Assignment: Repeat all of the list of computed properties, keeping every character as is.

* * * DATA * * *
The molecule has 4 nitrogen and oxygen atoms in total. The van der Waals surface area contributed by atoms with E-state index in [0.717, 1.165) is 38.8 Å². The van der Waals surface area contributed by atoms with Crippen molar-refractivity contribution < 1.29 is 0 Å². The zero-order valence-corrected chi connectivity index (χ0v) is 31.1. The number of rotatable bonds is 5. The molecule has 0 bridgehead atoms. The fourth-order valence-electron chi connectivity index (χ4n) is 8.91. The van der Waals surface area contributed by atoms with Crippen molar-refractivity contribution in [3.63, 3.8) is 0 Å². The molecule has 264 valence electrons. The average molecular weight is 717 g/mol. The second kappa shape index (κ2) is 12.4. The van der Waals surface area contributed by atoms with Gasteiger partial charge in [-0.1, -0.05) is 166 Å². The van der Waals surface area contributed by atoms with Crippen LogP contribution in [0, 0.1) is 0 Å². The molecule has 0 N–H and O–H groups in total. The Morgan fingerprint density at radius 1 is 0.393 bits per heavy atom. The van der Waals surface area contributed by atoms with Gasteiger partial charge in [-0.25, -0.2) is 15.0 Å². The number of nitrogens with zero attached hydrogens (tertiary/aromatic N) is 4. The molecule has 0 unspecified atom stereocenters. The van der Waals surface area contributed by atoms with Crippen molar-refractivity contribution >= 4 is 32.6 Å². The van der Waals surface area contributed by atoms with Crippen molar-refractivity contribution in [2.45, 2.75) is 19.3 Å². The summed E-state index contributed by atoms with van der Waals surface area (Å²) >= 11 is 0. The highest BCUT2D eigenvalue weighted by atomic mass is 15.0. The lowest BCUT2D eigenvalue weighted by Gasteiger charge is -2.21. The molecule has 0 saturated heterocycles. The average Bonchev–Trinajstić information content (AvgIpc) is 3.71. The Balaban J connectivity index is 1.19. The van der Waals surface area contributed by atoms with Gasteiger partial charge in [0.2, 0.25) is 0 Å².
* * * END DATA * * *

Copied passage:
The molecule has 4 nitrogen and oxygen atoms in total. The van der Waals surface area contributed by atoms with E-state index in [0.717, 1.165) is 38.8 Å². The van der Waals surface area contributed by atoms with Crippen molar-refractivity contribution < 1.29 is 0 Å². The zero-order valence-corrected chi connectivity index (χ0v) is 31.1. The number of rotatable bonds is 5. The molecule has 0 bridgehead atoms. The fourth-order valence-electron chi connectivity index (χ4n) is 8.91. The van der Waals surface area contributed by atoms with Crippen molar-refractivity contribution in [3.63, 3.8) is 0 Å². The molecule has 264 valence electrons. The average molecular weight is 717 g/mol. The second kappa shape index (κ2) is 12.4. The van der Waals surface area contributed by atoms with Gasteiger partial charge in [-0.1, -0.05) is 166 Å². The van der Waals surface area contributed by atoms with Crippen LogP contribution in [0, 0.1) is 0 Å². The molecule has 0 N–H and O–H groups in total. The Morgan fingerprint density at radius 1 is 0.393 bits per heavy atom. The van der Waals surface area contributed by atoms with Gasteiger partial charge in [-0.25, -0.2) is 15.0 Å². The number of nitrogens with zero attached hydrogens (tertiary/aromatic N) is 4. The molecule has 0 unspecified atom stereocenters. The van der Waals surface area contributed by atoms with Crippen molar-refractivity contribution >= 4 is 32.6 Å². The van der Waals surface area contributed by atoms with Crippen molar-refractivity contribution in [2.45, 2.75) is 19.3 Å². The summed E-state index contributed by atoms with van der Waals surface area (Å²) >= 11 is 0. The highest BCUT2D eigenvalue weighted by atomic mass is 15.0. The lowest BCUT2D eigenvalue weighted by Gasteiger charge is -2.21. The molecule has 0 saturated heterocycles. The average Bonchev–Trinajstić information content (AvgIpc) is 3.71. The Balaban J connectivity index is 1.19. The van der Waals surface area contributed by atoms with Gasteiger partial charge in [0.2, 0.25) is 0 Å².